Security Technology Executive

JUL-AUG 2018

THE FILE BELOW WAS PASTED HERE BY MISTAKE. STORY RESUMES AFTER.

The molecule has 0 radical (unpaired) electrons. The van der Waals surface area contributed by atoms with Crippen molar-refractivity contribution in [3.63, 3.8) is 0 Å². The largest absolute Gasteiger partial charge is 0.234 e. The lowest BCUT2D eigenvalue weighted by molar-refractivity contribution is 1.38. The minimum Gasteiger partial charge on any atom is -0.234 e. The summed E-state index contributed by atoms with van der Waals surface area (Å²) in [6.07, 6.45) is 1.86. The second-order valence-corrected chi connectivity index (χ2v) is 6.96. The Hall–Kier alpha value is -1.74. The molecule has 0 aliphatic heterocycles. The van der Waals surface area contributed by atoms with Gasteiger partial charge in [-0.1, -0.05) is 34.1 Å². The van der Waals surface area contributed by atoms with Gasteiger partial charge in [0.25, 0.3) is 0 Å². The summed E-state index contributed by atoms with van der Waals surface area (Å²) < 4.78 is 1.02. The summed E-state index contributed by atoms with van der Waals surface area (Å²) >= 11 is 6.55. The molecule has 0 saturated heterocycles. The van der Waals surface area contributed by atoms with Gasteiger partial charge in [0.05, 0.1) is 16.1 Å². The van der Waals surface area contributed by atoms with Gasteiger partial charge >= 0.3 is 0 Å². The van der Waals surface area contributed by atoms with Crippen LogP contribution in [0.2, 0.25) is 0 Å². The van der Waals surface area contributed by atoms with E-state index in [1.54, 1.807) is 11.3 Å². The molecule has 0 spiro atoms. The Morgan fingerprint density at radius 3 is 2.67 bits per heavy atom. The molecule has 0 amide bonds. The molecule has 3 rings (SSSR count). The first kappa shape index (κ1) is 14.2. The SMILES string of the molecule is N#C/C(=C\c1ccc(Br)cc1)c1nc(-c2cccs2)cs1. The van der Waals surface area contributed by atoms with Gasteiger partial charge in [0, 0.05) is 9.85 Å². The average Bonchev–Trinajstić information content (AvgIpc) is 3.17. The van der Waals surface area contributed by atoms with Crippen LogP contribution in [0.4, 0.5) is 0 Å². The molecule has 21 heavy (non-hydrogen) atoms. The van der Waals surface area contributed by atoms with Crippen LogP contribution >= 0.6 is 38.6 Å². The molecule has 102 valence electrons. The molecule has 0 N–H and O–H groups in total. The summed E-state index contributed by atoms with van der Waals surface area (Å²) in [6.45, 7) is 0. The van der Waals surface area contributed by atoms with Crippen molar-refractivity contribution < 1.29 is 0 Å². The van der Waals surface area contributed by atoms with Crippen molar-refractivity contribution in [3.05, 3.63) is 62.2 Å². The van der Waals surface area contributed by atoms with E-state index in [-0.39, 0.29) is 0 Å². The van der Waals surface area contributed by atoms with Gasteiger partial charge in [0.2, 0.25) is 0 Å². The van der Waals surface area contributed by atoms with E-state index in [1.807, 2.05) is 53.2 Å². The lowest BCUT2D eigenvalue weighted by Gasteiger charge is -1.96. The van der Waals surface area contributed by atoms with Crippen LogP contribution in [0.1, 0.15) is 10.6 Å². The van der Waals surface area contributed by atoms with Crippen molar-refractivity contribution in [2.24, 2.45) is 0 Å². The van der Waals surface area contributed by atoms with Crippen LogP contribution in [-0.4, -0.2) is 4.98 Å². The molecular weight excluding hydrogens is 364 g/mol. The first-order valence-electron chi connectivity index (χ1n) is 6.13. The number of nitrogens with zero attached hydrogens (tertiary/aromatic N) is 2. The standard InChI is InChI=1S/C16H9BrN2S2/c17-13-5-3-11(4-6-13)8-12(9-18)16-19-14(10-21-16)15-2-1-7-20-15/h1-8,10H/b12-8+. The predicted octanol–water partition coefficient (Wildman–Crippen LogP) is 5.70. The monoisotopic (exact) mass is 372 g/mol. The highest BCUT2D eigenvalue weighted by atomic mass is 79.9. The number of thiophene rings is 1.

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www. • July/August 2018 • SECURIT Y TECHNOLOGY E XECUTIVE 19 officer". School-based mental health pro- fessionals advocate for students. They attempt to foster partnerships with par- ents, teachers and community mental health professionals. From identifying at-risk behavior on the prevention side to providing support services on the recovery side, these individuals stand in a strategic place. Where security products and systems are concerned, invest in communications and access control. Communication sys- tems act as lifelines. Public Address (PA), intercom, telephone, two-way radio, and duress systems should never be anything less than excellent. Tolerate something less than excellent and Murphy 's Law will find you. Access control measures determine the safety of pathways and areas. Make strategic decisions regarding topics such as electronic access, closed campus, single point of entry, secured vestibules, and visitor management soft- ware. Schools must be able to account for who is in their buildings, who is no longer in their buildings and the where- abouts of those individuals. What to Avoid? In the aftermath of each school tragedy, the desperation to address the problem builds. People want answers. How could this happen? They want justice. Who is culpable and how will punishment be exacted? They want solutions. What will stop this from happening again? Michele Gay, who lost a daughter in the Sandy Hook tragedy, chose to proceed down a redemptive path by co-founding Safe and Sound Schools. When asked to identify specific solutions, she responded and magic wand fixes should be avoid- ed? Where politics are concerned, we'll attempt to answer two queries. Which government efforts have been success- ful? Which government actions have been of little value? Where to Invest? Time and money are precious commodi- ties. Effective school safety initiatives often seem to require too much of the former without enough supply of the latter. Effective school security requires a collaborative approach. No single per- son has shoulders broad enough to carry the safety program. Establish a Safety Planning Team made up of internal and external stakeholders. Include sup- port staff, teachers, facilities personnel, emergency responders, students, parents, etc. Remember that the most important stakeholder group is students. They are, and will always be, ahead of adults in technology and in measuring the pulse of school threats. Invest in people in such a way that encourages them to invest in a safe learn- ing environment. Remind teachers and staff to foster healthy, trusting relation- ships with students. Provide awareness training and promote a "See Something , Say Something" culture. Educate employ- ees on security measures. People deter- mine the value of your products and systems. Hold employees accountable for safety practices. Compromises such as lax visitor management, door propping and poor exterior activity monitoring can result in grave consequences. Con- duct emergency preparedness drills and exercises that equip and incrementally challenge staff, students and organiza- tions that utilize facilities after-hours. Find ways to fund, or continue to fund, School Resource Officers (SROs) and school-based mental health pro- fessionals. An effective SRO connects with students, provides resources to teachers and staff, assists administra- tors with problem-solving , and protects against crime. The National Association of School Resource Officers (NASRO) asserts that SROs serve in three ways, "educator (i.e. guest lecturer), informal counselor/mentor, and law enforcement by stating , "The call for meaningful change in the wake of recent tragedies seems to be stronger than ever. Though, what form that change should take is still an outstanding question." Gay 's note of caution does not stem from a small frame of reference regard- ing potential solutions. She and her organization have been inundated with entrepreneurs looking for product endorsements. Kevin Wren, Director of Risk, Security and Emergency Manage- ment for the Rock Hill Schools is a for- mer Campus Safety Director of the Year. He agrees with Gay. Wren insists, "There is not a magic wand solution to school shootings. They are a human problem that cannot be solved by things." Unfortunately, some well-intentioned solutions inadvertently introduce signifi- cant risks. For example, school adminis- trators have actually approved placement of items, such as baseball bats, buckets of rocks and soup cans, in classrooms. They mistakenly believe that equipping the good guys to beat up the bad guy(s) is the only potential ramification of stockpiling weapons. At the very least, the accessibil- ity of these weapons immediately intro- duces potential risks such as equipping the bad guy and escalating the severity of student fights. The issue of classroom security has also paved the way for retrofit security devices, also known as barricades. The market for these devices is driven by door hardware concerns. Most class- room doors swing out into the hallway and most locking mechanisms secure from the outside. It is unsettling to think about a teacher stepping into the hallway to lock a classroom door during an act of violence. Barricade devices seek to alleviate the need to lock the door, but inadvertently introduce significant safety and security risks. They fail to consider fire code violations, special needs con- siderations and the aforementioned risk of individuals using them for malevolent purposes. The active shooter specter can warp perspective. People forget about fire safety and other potential egress issues. Schools, however, far more frequently experience fires than active shooter » Effective school security requires a collaborative approach. «

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